New Movies This Week New Movies This Week




For, Friday, Aug. 24, 2018

Why filmmakers feel the need to reboot perfectly good films that are easily accessible is beyond me, but here comes another one, a remake of the very good 1973 prison-escape thriller “Papillon.” It’s just one of seven movies opening this weekend as the end-of-summer slump continues.

“Puzzle” (R). When an undervalued housewife and mother (Kelly Macdonald) receives a jigsaw puzzle for her birthday, she joyfully discovers a heretofore untapped talent for solving riddles, which leads her to seek out new puzzles, along with other people who feel the same. With Irrfan Khan.

“Papillon” (R). True story of Henri “Papillon” (“Butterfly”) Charrière (Charlie Hunnam), a safecracker who was unjustly found guilty of murder and condemned to life in a penal colony on Devil’s Island in French Guiana until he befriended a quirky counterfeiter (Rami Malek) and they make plans to escape. A remake of the 1973 movie that starred Steve McQueen and Dustin Hoffman.


“A.X.L.” (PG). The title character in this family-friendly futuristic action picture is a robotic dog, which is hiding out in the desert when a teenage boy stumbles across and bonds with it. They will, of course, have to face an eventual showdown with A.X.L.’s scientist creators.

“The Happytime Murders” (R). Melissa McCarthy stars in this sleazy comedy set in a world where puppets and humans co-exist. She’s a Los Angeles private eye who joins her old puppet partner to track down the killers of cast members of a 1980s children’s TV program. Brian Henson (son of Jim), after years of helming family-friendly Muppet movies, goes down that raunchy, desperate R-rated road that seems to seduce all comedy filmmakers sooner or later. With Maya Rudolph, Joel McHale and Elizabeth Banks.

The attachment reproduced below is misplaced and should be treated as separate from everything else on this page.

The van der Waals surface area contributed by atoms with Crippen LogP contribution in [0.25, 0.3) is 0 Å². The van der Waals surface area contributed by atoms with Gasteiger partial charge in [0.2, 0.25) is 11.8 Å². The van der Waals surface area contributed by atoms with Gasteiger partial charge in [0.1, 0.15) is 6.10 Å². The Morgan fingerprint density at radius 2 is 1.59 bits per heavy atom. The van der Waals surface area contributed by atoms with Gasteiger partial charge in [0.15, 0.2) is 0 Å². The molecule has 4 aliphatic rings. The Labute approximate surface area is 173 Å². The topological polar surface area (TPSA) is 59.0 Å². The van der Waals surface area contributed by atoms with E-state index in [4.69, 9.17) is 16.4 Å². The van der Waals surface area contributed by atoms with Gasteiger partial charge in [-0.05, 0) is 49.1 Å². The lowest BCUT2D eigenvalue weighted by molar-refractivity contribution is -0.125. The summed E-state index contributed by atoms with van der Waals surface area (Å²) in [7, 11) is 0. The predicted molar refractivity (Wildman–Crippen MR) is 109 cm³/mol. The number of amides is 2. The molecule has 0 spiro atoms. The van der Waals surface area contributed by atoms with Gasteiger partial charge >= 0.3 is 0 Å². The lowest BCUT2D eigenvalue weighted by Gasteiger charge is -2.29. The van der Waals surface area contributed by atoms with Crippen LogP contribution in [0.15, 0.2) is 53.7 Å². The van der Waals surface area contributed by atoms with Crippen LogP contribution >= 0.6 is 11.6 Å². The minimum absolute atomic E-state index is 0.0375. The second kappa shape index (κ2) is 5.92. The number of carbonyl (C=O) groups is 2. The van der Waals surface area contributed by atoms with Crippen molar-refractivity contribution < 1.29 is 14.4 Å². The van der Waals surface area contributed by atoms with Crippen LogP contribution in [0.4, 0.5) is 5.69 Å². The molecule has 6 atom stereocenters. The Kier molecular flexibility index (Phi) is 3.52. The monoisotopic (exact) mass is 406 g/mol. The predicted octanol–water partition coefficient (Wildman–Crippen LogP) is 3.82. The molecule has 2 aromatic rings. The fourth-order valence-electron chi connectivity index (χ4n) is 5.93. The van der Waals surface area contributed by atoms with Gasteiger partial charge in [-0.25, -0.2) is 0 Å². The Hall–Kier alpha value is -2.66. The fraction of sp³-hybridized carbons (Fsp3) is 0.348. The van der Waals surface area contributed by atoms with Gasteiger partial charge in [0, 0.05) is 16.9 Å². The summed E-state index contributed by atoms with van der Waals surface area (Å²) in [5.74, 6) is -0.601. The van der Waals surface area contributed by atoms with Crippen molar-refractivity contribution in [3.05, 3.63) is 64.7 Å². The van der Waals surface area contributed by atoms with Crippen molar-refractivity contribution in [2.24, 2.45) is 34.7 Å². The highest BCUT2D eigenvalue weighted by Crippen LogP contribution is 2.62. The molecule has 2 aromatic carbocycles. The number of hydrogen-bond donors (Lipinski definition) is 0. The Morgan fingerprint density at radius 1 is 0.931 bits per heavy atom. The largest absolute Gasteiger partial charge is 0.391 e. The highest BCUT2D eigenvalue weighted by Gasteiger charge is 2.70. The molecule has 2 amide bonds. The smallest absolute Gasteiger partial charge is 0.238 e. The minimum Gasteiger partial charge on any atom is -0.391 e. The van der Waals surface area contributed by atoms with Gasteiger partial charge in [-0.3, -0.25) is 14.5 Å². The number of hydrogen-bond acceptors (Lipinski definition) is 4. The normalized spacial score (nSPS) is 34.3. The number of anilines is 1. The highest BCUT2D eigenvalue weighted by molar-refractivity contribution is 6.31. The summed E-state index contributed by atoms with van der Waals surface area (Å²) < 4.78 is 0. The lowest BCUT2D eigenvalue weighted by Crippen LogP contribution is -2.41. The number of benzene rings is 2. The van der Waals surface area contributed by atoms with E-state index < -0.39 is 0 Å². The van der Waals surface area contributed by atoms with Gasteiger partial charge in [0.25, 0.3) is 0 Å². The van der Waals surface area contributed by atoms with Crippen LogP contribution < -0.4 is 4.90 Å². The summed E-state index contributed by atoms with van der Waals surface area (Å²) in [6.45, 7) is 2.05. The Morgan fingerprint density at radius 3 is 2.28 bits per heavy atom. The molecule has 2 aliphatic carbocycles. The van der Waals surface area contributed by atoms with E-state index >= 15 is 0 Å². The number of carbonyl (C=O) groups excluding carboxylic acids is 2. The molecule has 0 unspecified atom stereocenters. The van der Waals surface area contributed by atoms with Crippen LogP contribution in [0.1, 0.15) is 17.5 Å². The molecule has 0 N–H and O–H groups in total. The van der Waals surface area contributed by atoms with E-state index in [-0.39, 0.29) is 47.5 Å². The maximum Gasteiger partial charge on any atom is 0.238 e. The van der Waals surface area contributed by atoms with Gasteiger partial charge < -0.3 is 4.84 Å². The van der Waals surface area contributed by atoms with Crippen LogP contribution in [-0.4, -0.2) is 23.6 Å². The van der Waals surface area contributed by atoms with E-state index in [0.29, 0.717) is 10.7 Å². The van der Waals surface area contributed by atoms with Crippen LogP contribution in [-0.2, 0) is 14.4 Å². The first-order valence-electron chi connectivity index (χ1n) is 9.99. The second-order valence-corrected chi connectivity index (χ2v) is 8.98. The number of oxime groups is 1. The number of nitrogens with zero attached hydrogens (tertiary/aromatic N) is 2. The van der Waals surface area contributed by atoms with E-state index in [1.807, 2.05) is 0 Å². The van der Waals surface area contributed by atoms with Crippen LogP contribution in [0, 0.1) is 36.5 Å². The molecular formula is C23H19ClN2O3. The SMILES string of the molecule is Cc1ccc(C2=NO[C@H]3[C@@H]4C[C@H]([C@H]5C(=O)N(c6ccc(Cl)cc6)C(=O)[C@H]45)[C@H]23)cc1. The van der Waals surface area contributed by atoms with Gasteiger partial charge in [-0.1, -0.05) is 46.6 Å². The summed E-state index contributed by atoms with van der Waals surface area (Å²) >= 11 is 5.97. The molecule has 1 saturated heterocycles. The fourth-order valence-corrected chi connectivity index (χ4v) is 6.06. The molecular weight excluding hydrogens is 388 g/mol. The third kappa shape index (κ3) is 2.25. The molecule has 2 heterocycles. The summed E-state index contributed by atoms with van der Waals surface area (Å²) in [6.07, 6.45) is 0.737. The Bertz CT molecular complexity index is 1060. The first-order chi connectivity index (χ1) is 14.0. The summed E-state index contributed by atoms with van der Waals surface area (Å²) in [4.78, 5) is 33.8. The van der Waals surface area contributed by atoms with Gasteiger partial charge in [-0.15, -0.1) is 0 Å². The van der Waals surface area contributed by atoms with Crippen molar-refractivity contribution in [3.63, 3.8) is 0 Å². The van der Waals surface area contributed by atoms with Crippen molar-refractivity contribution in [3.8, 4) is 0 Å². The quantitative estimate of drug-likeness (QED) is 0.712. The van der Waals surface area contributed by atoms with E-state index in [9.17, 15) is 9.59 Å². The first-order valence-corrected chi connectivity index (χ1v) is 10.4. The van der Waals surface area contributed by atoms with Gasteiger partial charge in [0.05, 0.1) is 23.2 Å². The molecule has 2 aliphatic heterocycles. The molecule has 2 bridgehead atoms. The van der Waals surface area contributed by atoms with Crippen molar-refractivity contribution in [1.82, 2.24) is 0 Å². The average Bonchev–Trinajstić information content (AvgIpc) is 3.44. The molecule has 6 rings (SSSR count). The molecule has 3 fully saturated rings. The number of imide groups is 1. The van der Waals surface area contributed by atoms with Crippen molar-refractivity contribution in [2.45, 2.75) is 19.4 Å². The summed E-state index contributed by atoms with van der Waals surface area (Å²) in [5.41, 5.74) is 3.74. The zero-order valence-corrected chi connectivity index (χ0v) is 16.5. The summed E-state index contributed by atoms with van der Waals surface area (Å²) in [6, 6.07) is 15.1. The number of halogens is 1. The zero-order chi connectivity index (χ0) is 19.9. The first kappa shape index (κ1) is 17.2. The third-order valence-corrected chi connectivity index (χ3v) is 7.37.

“Running for Grace” (PG-13). In 1920s Hawaii an orphan of mixed-race lineage finds himself ostracized by both Japanese immigrant laborers and their white employers as he works for a racist plantation owner and is unofficially adopted by a doctor (Matt Damon). The racial-divide plot kicks in when he grows up and becomes attracted to his boss’s daughter (Olivia Ritchie). With Jim Caviezel and Juliet Mills.

“Beautifully Broken” (PG-13). This faith film, which is allegedly based on true stories, follows three fathers across the globe — a refugee, a prisoner and a man whose daughter holds a painful secret — as they struggle to save their families through forgiveness and attempts at reconciliation.

“Far from the Tree” (Not Rated). Documentary about family members who are profoundly different from each other in a variety of ways. Based on the New York Times bestselling book by Andrew Solomon.